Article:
Benign Prostatic Hyperplasia
Its Natural History, Epidemiologic Characteristics, and Surgical Treatment
Joseph E. Oesterling, MD
Arch Fam Med. 1992;1(2):257-266.
Benign prostatic hyperplasia is a nonmalignant enlargement of the prostate that is due to both epithelial and stromal hyperplasia. Although the exact origin of this condition is not well defined, it is thought to arise as microscopic nodules in the periurethral tissue of the prostate gland as early as the late '20s. With advancing age and the presence of androgens, this histologically identifiable hyperplastic tissue progresses to a macroscopic state, which is a palpably enlarged prostate. This enlarged prostate causes clinically significant obstruction of the bladder outlet in many men, necessitating therapeutic intervention. Currently, prostatectomy is the standard treatment with successful long-term results. Nevertheless, much information has become available recently on its indications, outcomes, associated morbidity and mortality, and effect on quality of life. Because of these findings as well as the rising health-care costs and the desire among patients to avoid surgery if possible, there is much enthusiasm for developing less expensive, less invasive, but effective treatments for symptomatic benign prostatic hyperplasia. To appreciate the tremendous advances being made with regard to the treatment of benign prostatic hyperplasia, it is necessary to have a complete understanding of the disease process itself and its traditional therapies. This clinical report provides a comprehensive review of the natural history, epidemiologic characteristics, and outcomes of both open and transurethral surgery for benign prostatic hyperplasia.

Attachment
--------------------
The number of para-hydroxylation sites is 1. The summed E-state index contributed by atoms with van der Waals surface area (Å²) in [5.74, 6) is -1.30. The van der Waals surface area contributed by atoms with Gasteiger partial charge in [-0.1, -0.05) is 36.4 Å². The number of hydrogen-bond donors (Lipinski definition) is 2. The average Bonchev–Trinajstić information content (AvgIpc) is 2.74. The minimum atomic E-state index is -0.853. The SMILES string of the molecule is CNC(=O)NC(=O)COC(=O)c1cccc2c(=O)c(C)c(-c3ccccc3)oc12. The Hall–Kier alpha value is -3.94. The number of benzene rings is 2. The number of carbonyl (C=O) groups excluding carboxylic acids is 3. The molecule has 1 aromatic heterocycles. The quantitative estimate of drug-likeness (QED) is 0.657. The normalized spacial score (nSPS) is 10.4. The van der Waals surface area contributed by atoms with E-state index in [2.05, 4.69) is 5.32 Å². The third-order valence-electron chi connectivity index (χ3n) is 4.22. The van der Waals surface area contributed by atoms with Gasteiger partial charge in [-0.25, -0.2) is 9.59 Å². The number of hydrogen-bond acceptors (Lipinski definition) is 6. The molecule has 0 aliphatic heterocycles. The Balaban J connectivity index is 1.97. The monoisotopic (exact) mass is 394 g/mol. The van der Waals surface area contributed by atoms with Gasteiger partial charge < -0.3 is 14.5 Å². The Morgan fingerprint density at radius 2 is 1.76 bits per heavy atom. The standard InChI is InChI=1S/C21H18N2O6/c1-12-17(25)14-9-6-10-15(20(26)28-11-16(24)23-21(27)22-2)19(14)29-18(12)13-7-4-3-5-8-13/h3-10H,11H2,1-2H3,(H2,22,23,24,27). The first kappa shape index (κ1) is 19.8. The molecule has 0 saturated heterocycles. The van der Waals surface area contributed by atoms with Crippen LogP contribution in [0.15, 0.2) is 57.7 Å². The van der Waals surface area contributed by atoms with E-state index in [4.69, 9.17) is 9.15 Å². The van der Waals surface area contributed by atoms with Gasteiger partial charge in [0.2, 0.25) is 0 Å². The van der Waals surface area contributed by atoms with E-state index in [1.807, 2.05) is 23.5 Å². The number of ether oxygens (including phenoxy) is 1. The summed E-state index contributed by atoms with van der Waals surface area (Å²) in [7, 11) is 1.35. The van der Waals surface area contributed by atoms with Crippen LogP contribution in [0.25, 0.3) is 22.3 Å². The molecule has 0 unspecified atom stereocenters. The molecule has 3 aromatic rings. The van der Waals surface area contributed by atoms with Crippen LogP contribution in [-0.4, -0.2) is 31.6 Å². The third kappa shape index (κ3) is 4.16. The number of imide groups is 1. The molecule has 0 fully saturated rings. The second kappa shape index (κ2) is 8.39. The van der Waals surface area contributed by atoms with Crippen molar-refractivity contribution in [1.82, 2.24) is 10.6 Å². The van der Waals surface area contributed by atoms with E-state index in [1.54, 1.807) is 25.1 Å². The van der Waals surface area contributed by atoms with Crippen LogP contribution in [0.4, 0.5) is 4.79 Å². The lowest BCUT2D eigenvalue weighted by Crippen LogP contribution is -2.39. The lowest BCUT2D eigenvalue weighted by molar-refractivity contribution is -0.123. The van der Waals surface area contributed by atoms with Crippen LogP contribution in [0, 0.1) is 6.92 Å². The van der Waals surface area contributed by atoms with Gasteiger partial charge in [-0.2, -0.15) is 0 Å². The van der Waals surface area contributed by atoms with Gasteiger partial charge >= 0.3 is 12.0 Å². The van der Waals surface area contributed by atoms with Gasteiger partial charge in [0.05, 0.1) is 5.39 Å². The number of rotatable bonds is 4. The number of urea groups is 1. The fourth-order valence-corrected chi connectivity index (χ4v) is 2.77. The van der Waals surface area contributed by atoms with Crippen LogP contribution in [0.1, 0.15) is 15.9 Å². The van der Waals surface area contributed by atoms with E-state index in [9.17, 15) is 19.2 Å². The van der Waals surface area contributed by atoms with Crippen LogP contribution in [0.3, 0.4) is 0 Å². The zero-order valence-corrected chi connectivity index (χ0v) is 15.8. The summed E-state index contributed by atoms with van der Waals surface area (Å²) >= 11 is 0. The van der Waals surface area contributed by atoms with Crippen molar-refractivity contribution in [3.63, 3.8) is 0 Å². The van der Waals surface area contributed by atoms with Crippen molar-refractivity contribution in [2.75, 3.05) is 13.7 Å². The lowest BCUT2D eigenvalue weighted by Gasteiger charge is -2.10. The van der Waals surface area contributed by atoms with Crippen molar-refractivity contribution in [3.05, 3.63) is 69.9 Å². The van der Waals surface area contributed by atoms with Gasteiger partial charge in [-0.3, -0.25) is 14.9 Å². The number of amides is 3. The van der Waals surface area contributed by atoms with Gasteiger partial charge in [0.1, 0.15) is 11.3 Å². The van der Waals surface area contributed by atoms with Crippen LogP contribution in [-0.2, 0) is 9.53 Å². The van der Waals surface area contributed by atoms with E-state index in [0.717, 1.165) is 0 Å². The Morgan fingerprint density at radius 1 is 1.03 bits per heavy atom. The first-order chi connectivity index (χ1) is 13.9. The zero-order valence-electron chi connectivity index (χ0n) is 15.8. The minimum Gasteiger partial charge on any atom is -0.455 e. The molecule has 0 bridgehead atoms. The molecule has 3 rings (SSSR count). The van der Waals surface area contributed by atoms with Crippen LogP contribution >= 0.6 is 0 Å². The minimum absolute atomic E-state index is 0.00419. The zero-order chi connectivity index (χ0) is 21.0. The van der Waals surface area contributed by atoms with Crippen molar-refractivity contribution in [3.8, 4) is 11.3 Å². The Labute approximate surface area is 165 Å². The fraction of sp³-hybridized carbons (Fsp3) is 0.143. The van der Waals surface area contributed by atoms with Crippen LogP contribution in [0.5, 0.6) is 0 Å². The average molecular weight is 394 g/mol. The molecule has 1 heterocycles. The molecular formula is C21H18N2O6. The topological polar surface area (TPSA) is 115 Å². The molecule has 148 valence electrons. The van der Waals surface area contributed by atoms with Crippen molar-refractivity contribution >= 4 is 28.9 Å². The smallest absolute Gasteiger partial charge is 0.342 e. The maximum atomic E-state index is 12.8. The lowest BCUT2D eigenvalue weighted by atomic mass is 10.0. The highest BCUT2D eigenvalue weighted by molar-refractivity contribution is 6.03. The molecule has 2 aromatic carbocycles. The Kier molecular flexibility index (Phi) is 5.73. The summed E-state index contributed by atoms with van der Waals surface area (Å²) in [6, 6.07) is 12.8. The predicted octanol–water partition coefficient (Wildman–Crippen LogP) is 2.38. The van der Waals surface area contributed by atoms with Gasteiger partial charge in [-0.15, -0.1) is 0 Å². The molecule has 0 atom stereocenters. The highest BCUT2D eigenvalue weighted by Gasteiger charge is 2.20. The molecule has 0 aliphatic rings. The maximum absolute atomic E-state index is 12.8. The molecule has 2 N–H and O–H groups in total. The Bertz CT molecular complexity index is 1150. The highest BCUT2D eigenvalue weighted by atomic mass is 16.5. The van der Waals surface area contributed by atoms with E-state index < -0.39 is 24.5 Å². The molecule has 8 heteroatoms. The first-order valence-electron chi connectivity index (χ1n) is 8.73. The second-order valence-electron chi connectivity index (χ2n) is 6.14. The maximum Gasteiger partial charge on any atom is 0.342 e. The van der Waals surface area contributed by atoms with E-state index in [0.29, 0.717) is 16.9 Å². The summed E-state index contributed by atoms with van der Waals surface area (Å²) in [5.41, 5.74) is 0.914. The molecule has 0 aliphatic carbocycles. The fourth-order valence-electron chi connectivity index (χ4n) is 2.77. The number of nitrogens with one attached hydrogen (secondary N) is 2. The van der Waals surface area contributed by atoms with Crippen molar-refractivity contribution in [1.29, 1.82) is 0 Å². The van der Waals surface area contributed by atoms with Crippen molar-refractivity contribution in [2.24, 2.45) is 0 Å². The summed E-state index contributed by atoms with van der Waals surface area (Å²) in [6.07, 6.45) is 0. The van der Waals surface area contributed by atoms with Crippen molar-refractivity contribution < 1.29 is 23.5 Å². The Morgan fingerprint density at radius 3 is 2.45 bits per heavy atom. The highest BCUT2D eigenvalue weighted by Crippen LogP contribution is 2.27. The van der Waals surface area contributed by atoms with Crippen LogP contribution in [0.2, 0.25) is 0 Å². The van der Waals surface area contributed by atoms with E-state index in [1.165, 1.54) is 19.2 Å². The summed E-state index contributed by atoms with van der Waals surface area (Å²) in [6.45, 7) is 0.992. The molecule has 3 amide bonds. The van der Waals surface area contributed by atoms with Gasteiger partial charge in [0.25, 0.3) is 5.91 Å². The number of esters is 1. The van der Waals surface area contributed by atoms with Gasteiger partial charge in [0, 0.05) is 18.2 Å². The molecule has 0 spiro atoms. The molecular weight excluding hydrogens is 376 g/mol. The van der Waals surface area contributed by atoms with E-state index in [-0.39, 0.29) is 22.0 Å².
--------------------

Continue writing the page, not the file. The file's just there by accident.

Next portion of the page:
From the Department of Urology, Mayo Clinic and Mayo Foundation, Rochester, Minn.
THIS ARTICLE HAS BEEN CITED BY OTHER ARTICLES
Benign Prostatic Hyperplasia -- Medical and Minimally Invasive Treatment Options
Men's Health Issues
Arch Fam Med 1993;2:917-919.